U.S. State and Local Tax Rates Reach All-Time High

by Michael Bernard

Tax changes over the last few years have challenged businesses across the United States. Yet, as these tax changes level-off, recent research indicates that both state and local rates are at an all time high.

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The last few years have been a rollercoaster ride for businesses following tax changes in cities, counties, and districts across the United States. And while organizations will find some relief in the fact that local tax changes are beginning to level off, both state and local rates are at an all-time high, according to research in Vertex’s Mid-Year Rates and Rules Report.

Just as businesses have been nimble in navigating the supply chain, employment and e-Commerce challenges over the past two years, government budget managers now realize the unprecedented amount of federal aid which bolstered state and local governments will not be continuing. As federal money eventually stops flowing, many budget managers understand that state and local governments will once again need to rely on their own tax base.

It's also important for tax leaders to understand the broader economic, business and policy factors which have a direct impact on the cost of government. Factors such as wage inflation, rising interest rates, an inability to take on additional debt, and the long-term narrowing of the sales tax base are likely to continue increasing rates well into 2023 and beyond.

Sales Tax Reaches All-Time High

City and county sales tax rates have soared. City tax rate increases (126) far outnumber decreases (20) by a more than a six-to-one ratio. Counties enacted almost twice as many sales tax increases compared to decreases (15).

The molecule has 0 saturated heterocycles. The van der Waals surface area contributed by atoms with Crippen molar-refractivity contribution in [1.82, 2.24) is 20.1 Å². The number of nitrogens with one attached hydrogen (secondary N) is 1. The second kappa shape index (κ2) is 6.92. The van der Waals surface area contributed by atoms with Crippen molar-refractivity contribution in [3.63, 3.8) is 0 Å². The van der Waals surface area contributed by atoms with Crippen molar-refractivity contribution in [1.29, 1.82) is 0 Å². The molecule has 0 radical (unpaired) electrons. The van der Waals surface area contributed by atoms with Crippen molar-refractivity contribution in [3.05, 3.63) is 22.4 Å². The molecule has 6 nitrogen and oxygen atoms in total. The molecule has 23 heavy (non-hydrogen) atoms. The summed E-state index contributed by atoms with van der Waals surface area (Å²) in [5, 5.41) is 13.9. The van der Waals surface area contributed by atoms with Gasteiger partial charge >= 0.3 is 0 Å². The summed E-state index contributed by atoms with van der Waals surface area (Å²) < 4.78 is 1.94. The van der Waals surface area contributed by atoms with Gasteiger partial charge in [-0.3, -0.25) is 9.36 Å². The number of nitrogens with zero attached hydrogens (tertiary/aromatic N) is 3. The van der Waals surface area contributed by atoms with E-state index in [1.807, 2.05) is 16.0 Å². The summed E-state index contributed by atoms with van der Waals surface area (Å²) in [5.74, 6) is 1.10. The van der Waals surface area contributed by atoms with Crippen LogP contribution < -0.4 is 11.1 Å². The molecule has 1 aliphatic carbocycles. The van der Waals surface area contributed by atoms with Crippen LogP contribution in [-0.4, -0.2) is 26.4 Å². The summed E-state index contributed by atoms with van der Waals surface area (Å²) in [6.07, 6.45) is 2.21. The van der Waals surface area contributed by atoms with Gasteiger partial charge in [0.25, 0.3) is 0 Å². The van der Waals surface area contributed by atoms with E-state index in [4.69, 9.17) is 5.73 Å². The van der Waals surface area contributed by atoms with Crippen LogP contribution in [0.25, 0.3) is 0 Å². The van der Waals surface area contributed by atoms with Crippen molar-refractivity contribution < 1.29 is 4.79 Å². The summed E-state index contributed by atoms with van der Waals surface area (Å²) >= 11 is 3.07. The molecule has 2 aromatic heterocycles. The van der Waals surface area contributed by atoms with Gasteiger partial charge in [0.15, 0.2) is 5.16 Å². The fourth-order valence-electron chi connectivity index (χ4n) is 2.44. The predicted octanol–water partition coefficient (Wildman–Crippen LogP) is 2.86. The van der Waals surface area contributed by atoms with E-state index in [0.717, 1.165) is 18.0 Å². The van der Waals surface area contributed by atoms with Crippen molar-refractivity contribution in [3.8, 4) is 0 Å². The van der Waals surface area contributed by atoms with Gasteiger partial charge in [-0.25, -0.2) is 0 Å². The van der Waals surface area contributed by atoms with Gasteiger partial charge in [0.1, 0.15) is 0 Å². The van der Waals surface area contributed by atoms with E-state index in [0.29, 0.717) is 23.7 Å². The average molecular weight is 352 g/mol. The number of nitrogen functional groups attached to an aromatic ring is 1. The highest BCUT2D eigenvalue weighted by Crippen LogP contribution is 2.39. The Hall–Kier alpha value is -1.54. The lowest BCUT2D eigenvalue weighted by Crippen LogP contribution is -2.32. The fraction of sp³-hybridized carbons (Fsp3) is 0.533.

The average U.S. sales tax has reached an all-time high. Following a brief COVID-induced lull from 2020 to 2021, the average U.S. sales tax rate—which combines the average state, county, city, and district rates—started climbing upward again this year, hitting 10.17% so far.

There is some good news. The implementation of new district sales taxes has begun to level off. Following the first two years of the pandemic, districts imposed new sales taxes at a record-setting pace. Thankfully, the pace of new rates also seems to be leveling off in 2022. During the first six months of this year, districts only implemented 54 new sales taxes compared to 127 new sales taxes enacted within the same time frame in 2021.

No Relief in Sight

Over the past couple of years, a great deal of funding from the federal government has bolstered state and local revenues. That may seem like a time when those jurisdictions could ease off the gas when it comes to raising taxes or implementing new ones.

But budget directors at those levels understand that it is unlikely they’ll get meaningful federal assistance over the next several years. The level of incoming assistance will likely be dictated by the outcome of the 2022 midterm elections and those drafting and approving budgets prior to the election won’t want to take a chance.

To that end, sales tax revenues will continue to play a key component in funding local governments, largely because they can be implemented and administered much more quickly than income and property taxes.

Despite the decrease in new district taxes, these long-term trends will affect the total revenue state and local governments can collect through sales taxes. That means businesses have to stay alert as state and local governments continue to change tax rates and extend their tax base.

Partnering with a tax technology provider who catalogs and analyzes all of those changes in real time can make an overwhelming task of tax compliance a lot easier and allow a company’s tax department to focus on more important tasks like growing the businesses.

Michael Bernard is the VP of Tax Content and Chief Tax Officer at Vertex